I didn’t have any friends in real life. It felt like people wouldn’t even give me the pleasantry of a wave. So, I made friends online. It had started with me scouring the internet every day for details on a sequel to Mortal Kombat: Annihilation (I was an apologist at the time but I now can admit it’s a pretty bad film). The forums at MKO were the first place I felt like I needed to have my own online presence. Every class I’d sift through a number of threads and repeatedly update the colour scheme of my profile. Eventually, I’d engage with a few other forum-goers enough that we began to trade private messages.
I didn’t talk to them about my real life problems. I didn’t really want to acknowledge those at all. We would just talk about fandom things like when the purple ninja Rain would someday come back to the Mortal Kombat roster (he would) or whether the CGI in the 90s films would age well (it wouldn’t). Still, these faceless people felt like social connections at a time that I was starved.
I couldn’t access the internet whenever I wanted at home, as we still had dial-up internet at the time, so I began to look forward to homeroom if only to check messages and comment on some new threads in the MKO forum. I’d still be stared at. There would still be a bunch of rumours of me being gay, probably not helped by my decision to fundraise for a local AIDS charity after watching Philadelphia one time. One classmate even threw a bottle of piss at me. But that was high school life, and with those friends I made through the MKO forums I started to realize that I could be something other than what those school kids thought of me.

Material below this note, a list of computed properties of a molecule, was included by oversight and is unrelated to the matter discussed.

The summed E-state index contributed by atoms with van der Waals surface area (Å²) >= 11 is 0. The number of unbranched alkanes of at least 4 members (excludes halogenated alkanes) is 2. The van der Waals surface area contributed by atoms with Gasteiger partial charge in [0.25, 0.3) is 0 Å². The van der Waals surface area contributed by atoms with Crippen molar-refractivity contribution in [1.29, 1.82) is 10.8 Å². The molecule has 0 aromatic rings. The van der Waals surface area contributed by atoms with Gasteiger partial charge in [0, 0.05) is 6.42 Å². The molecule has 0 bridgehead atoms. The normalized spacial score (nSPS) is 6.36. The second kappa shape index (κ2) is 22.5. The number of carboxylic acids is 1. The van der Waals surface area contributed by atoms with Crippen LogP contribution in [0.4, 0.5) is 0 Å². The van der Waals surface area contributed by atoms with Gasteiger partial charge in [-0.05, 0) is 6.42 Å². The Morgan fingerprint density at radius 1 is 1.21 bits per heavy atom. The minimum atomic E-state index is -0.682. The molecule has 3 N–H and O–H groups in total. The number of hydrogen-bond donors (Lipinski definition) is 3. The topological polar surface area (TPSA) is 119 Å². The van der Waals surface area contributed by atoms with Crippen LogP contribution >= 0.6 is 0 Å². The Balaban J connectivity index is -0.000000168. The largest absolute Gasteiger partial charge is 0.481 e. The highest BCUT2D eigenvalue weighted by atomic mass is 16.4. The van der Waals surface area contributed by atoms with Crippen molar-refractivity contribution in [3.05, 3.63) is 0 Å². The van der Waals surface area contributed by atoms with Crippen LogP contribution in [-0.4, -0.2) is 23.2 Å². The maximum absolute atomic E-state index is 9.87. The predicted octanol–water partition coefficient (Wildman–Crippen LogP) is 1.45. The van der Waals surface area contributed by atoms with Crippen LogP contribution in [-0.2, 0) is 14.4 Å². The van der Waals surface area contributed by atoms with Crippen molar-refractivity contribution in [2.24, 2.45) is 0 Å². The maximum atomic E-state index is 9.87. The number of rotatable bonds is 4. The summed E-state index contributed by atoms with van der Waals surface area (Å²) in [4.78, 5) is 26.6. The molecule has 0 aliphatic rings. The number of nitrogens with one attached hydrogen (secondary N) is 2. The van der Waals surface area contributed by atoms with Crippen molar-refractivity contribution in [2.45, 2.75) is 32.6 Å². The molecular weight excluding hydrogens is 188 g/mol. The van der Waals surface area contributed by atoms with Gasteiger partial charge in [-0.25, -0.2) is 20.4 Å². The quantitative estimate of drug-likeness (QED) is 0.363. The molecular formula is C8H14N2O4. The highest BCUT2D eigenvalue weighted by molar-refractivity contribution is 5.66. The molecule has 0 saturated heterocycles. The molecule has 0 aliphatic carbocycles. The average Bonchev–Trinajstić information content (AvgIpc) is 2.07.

It’s been a while since I logged into MKO. My priorities in life have changed and I don’t have the discretionary time to complain about fandom on the internet. I still love Mortal Kombat, and I’ve held onto some of those same connections. We now talk on Twitter about our favourite characters in the newer MK games along with the creator, Ed Boon’s, social media antics. It was only after reconnecting with one of them a few weeks ago that I realized how pivotal this franchise and that MKO community was in stopping me from sinking some really scary depths of depression.
As for my former friend, he’s apologized a number of times since getting caught. Often with the caveat that it was really the other guy (a former student of my father’s) who was responsible for the bulk of the content. I honestly don’t think he’s learned from the experience but I’m now at a place where I can forgive him for being a dumb teenager. I know who I am now and what other people think doesn’t scare the way it once did. I’m still not glad such a horrific event happened to me, but I’m glad it forced me to grow and that Mortal Kombat was there for me when I needed it most.